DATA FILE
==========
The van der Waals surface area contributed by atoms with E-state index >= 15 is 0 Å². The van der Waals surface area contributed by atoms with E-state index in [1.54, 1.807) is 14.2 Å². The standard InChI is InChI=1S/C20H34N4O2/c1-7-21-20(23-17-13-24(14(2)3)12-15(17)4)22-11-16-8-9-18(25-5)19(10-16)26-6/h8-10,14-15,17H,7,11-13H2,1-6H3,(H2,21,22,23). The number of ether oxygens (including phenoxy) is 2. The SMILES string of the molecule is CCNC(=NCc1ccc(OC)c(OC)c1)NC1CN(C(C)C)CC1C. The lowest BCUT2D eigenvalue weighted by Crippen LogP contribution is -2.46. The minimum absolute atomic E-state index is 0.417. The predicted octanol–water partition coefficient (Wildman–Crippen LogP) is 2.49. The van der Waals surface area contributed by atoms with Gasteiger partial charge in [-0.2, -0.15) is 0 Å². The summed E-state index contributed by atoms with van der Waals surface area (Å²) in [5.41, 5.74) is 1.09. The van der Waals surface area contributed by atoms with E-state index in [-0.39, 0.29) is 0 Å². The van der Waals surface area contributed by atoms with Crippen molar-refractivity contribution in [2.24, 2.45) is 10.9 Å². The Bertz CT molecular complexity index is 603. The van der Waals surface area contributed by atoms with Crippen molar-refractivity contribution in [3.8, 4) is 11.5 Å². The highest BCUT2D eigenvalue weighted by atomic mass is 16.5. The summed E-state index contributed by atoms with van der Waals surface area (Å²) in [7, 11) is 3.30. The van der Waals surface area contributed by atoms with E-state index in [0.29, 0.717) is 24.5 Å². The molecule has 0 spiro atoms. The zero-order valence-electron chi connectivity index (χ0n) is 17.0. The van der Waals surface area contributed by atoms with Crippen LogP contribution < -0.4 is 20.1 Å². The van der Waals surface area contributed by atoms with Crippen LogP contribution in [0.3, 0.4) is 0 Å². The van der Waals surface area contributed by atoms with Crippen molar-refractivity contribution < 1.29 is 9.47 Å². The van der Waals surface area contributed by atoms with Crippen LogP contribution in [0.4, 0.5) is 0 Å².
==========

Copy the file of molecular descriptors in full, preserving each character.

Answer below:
The van der Waals surface area contributed by atoms with E-state index >= 15 is 0 Å². The van der Waals surface area contributed by atoms with E-state index in [1.54, 1.807) is 14.2 Å². The standard InChI is InChI=1S/C20H34N4O2/c1-7-21-20(23-17-13-24(14(2)3)12-15(17)4)22-11-16-8-9-18(25-5)19(10-16)26-6/h8-10,14-15,17H,7,11-13H2,1-6H3,(H2,21,22,23). The number of ether oxygens (including phenoxy) is 2. The SMILES string of the molecule is CCNC(=NCc1ccc(OC)c(OC)c1)NC1CN(C(C)C)CC1C. The lowest BCUT2D eigenvalue weighted by Crippen LogP contribution is -2.46. The minimum absolute atomic E-state index is 0.417. The predicted octanol–water partition coefficient (Wildman–Crippen LogP) is 2.49. The van der Waals surface area contributed by atoms with Gasteiger partial charge in [-0.2, -0.15) is 0 Å². The summed E-state index contributed by atoms with van der Waals surface area (Å²) in [5.41, 5.74) is 1.09. The van der Waals surface area contributed by atoms with E-state index in [-0.39, 0.29) is 0 Å². The van der Waals surface area contributed by atoms with Crippen molar-refractivity contribution in [2.24, 2.45) is 10.9 Å². The Bertz CT molecular complexity index is 603. The van der Waals surface area contributed by atoms with Crippen molar-refractivity contribution in [3.8, 4) is 11.5 Å². The highest BCUT2D eigenvalue weighted by atomic mass is 16.5. The summed E-state index contributed by atoms with van der Waals surface area (Å²) in [7, 11) is 3.30. The van der Waals surface area contributed by atoms with E-state index in [0.29, 0.717) is 24.5 Å². The molecule has 0 spiro atoms. The zero-order valence-electron chi connectivity index (χ0n) is 17.0. The van der Waals surface area contributed by atoms with Crippen LogP contribution < -0.4 is 20.1 Å². The van der Waals surface area contributed by atoms with Crippen LogP contribution in [0.3, 0.4) is 0 Å². The van der Waals surface area contributed by atoms with Crippen molar-refractivity contribution < 1.29 is 9.47 Å². The van der Waals surface area contributed by atoms with Crippen LogP contribution in [0.4, 0.5) is 0 Å².